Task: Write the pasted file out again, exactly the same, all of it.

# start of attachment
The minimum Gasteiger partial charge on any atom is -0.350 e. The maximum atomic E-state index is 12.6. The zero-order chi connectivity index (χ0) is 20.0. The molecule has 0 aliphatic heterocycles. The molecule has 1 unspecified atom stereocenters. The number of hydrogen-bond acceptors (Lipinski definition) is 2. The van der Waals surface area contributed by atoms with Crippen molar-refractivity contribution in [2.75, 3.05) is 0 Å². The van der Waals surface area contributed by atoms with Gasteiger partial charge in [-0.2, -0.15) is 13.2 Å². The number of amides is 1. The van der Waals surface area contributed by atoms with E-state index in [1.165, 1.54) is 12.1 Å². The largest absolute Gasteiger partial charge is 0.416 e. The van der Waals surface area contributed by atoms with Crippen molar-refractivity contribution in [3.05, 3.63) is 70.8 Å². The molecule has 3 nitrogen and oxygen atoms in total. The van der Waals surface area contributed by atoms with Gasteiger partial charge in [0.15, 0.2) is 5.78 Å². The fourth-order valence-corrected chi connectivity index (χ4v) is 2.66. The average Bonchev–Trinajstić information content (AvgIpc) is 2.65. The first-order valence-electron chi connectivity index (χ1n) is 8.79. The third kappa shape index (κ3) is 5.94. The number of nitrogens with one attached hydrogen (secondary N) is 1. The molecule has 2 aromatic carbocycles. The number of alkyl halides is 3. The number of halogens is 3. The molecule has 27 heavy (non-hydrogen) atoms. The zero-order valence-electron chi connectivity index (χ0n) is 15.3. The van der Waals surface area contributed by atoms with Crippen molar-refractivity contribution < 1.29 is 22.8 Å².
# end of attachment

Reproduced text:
The minimum Gasteiger partial charge on any atom is -0.350 e. The maximum atomic E-state index is 12.6. The zero-order chi connectivity index (χ0) is 20.0. The molecule has 0 aliphatic heterocycles. The molecule has 1 unspecified atom stereocenters. The number of hydrogen-bond acceptors (Lipinski definition) is 2. The van der Waals surface area contributed by atoms with Crippen molar-refractivity contribution in [2.75, 3.05) is 0 Å². The van der Waals surface area contributed by atoms with Gasteiger partial charge in [-0.2, -0.15) is 13.2 Å². The number of amides is 1. The van der Waals surface area contributed by atoms with E-state index in [1.165, 1.54) is 12.1 Å². The largest absolute Gasteiger partial charge is 0.416 e. The van der Waals surface area contributed by atoms with Crippen molar-refractivity contribution in [3.05, 3.63) is 70.8 Å². The molecule has 3 nitrogen and oxygen atoms in total. The van der Waals surface area contributed by atoms with Gasteiger partial charge in [0.15, 0.2) is 5.78 Å². The fourth-order valence-corrected chi connectivity index (χ4v) is 2.66. The average Bonchev–Trinajstić information content (AvgIpc) is 2.65. The first-order valence-electron chi connectivity index (χ1n) is 8.79. The third kappa shape index (κ3) is 5.94. The number of nitrogens with one attached hydrogen (secondary N) is 1. The molecule has 2 aromatic carbocycles. The number of alkyl halides is 3. The number of halogens is 3. The molecule has 27 heavy (non-hydrogen) atoms. The zero-order valence-electron chi connectivity index (χ0n) is 15.3. The van der Waals surface area contributed by atoms with Crippen molar-refractivity contribution < 1.29 is 22.8 Å².